Southern Rail passengers have endured more than their fair share of commuting hell in the past few months: cancelled trains, reduced timetables and, more recently, a string of strikes.
Public fury over the rail chaos has focused on the unions and the operator, but the fallout is just one part of a broader battle, provoked by the government's determination to modernise Britain's rail network.
While a strike set for the bank holiday weekend was suspended following last minute talks between RMT and Govia Thameslink Railway (GTR), fresh disputes are also lined up for September, with the transport union continuing to cite concerns over moves towards “driver-controlled operations”. This is at the heart of the row: GTR wants to change the role of guards, passing some of their duties to drivers in a bid to increase efficiencies. The RMT counters that this would be unsafe. RMT members are due walk out on 7 September and 8 September.
Govia's commitment to change is more than just ideological. In fact, it is may be rooted deep in the operational model for the Southern contract. The Southern agreement is the only one across the UK's rail network which sees revenues go into the Department for Transport (DfT) before a cut is passed on to the rail operator. This means that all of the “passenger risk” – the potential fall out from engineering works and drooping ticket sales – is borne by the government. But it also puts the DfT in a unique position to press for change.
Christian Wolmar, a transport expert who ran to be Labour's candidate for London mayor in 2016, has suggested to City A.M. that the government is pushing GTR to end the requirement to have a second person on each train. He added the government is able to do so specifically because the Southern contract is not a typical franchise.
It is a stance illustrated by comments made by DfT director of passenger rail services Peter Wilkinson in February, when he said the government would have to “break” protesting union members on strike in February.
“They have all borrowed money to buy cars and got credit cards. They can't afford to spend too long on strike and I will push them into that place,” Wilkinson said at a community meeting in Croydon. “They will have to decide if they want to give a good service or get the hell out of my industry."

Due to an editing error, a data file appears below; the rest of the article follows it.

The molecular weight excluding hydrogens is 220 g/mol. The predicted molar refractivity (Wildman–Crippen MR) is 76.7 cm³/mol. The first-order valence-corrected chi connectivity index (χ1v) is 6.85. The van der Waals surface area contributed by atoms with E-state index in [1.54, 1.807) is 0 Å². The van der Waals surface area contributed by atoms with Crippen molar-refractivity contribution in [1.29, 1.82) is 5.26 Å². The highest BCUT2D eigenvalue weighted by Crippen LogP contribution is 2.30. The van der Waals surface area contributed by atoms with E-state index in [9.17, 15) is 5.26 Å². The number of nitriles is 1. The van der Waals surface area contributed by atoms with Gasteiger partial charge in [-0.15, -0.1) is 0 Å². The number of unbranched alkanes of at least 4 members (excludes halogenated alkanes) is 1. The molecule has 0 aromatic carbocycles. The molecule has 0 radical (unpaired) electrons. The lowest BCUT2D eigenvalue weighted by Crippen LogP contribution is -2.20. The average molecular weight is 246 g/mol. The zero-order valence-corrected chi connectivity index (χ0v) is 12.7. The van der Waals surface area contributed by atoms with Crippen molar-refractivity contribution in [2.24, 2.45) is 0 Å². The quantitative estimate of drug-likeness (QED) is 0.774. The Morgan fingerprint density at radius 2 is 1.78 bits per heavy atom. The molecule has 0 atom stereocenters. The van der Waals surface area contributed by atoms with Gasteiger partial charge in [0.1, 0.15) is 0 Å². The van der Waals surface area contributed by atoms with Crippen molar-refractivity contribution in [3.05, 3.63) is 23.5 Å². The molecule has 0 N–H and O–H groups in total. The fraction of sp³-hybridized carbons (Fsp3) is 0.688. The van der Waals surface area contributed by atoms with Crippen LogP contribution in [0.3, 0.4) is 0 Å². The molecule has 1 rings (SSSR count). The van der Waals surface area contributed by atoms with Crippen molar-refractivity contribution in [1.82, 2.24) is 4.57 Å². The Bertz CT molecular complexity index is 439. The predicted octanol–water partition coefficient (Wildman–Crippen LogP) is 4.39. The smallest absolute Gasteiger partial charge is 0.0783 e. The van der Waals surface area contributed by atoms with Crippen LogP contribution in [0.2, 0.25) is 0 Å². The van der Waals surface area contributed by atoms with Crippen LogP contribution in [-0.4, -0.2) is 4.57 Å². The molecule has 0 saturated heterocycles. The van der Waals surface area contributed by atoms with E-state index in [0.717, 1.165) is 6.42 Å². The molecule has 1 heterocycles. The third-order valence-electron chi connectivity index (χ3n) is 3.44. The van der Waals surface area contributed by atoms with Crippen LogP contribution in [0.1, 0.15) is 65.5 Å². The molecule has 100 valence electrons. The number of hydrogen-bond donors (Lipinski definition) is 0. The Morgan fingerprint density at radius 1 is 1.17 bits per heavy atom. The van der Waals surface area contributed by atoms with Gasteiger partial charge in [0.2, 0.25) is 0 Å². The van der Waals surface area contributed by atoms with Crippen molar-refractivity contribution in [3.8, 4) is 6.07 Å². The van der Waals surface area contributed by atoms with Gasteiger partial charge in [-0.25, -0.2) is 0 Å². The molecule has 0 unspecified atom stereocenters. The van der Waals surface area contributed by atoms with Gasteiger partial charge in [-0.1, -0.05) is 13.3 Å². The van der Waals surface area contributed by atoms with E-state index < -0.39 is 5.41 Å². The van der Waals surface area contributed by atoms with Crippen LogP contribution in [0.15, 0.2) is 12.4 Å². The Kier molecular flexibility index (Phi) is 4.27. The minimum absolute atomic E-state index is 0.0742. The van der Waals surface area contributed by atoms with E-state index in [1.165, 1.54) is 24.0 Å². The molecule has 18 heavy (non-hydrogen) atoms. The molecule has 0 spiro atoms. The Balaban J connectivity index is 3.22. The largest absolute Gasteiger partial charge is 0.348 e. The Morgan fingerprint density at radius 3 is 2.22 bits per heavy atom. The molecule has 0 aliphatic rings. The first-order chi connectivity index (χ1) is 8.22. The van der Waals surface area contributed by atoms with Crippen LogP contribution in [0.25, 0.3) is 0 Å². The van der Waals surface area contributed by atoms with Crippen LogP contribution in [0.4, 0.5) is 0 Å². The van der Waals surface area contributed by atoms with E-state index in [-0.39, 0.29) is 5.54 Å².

While government sources admit driver-controlled operation is seen as a key part of rail modernisation, it remains unclear whether the DfT has explicitly mandated it as part of the terms of its service agreement with GTR. That deal – signed in 2014 – commits the firm to securing “greatly improved performance over the franchise term”. However, publicly available documents are heavily redacted, with no mention of driver controlled operation, and a DfT spokesman declined to comment when asked whether references had been scrubbed. A GTR spokesman also declined to comment.
The government's most recent franchise deal, for Northern Rail, run by Arriva, does make reference to driver controlled operations. Indeed, that contract includes specific targets for Arriva to hit on the proportion of total services that must be controlled solely by drivers, although the exact goals – and deadlines for them – are also redacted.
Meanwhile, amid the standoff, London mayor Sadiq Khan has pushed for TfL to take over Southern's services. But some analysts argue that would not solve the central issue over the role of drivers and guards because TfL's Tube and Overground services are driver only. Downing Street has suggested it would prefer to work with GTR to improve the chaos on Southern's line.
There is a long way to go before this train terminates.